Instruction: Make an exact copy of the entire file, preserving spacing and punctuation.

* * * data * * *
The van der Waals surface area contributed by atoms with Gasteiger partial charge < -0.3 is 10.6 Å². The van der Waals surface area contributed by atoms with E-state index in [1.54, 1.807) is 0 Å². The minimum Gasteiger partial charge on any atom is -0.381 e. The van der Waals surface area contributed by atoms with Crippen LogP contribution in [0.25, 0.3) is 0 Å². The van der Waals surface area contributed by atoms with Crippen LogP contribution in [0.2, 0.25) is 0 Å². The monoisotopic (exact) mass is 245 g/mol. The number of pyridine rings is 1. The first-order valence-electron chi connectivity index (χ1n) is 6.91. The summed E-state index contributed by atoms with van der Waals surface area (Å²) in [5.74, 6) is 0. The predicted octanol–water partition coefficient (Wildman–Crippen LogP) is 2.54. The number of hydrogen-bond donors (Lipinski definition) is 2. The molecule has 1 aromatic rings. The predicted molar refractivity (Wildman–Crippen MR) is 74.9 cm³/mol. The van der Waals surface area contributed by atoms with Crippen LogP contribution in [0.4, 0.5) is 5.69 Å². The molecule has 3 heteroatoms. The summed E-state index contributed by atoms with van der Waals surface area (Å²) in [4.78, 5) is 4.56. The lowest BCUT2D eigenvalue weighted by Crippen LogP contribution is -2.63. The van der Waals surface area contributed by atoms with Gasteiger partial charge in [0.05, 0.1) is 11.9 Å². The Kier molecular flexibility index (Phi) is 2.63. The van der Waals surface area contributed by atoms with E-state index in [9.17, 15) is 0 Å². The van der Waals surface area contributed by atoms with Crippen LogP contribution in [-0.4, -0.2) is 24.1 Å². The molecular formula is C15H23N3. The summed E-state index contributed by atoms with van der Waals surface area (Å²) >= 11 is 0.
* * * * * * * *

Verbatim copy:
The van der Waals surface area contributed by atoms with Gasteiger partial charge < -0.3 is 10.6 Å². The van der Waals surface area contributed by atoms with E-state index in [1.54, 1.807) is 0 Å². The minimum Gasteiger partial charge on any atom is -0.381 e. The van der Waals surface area contributed by atoms with Crippen LogP contribution in [0.25, 0.3) is 0 Å². The van der Waals surface area contributed by atoms with Crippen LogP contribution in [0.2, 0.25) is 0 Å². The monoisotopic (exact) mass is 245 g/mol. The number of pyridine rings is 1. The first-order valence-electron chi connectivity index (χ1n) is 6.91. The summed E-state index contributed by atoms with van der Waals surface area (Å²) in [5.74, 6) is 0. The predicted octanol–water partition coefficient (Wildman–Crippen LogP) is 2.54. The number of hydrogen-bond donors (Lipinski definition) is 2. The molecule has 1 aromatic rings. The predicted molar refractivity (Wildman–Crippen MR) is 74.9 cm³/mol. The van der Waals surface area contributed by atoms with Crippen LogP contribution in [0.4, 0.5) is 5.69 Å². The molecule has 3 heteroatoms. The summed E-state index contributed by atoms with van der Waals surface area (Å²) in [4.78, 5) is 4.56. The lowest BCUT2D eigenvalue weighted by Crippen LogP contribution is -2.63. The van der Waals surface area contributed by atoms with Gasteiger partial charge in [0.05, 0.1) is 11.9 Å². The Kier molecular flexibility index (Phi) is 2.63. The van der Waals surface area contributed by atoms with E-state index in [9.17, 15) is 0 Å². The van der Waals surface area contributed by atoms with Crippen LogP contribution in [-0.4, -0.2) is 24.1 Å². The molecular formula is C15H23N3. The summed E-state index contributed by atoms with van der Waals surface area (Å²) >= 11 is 0.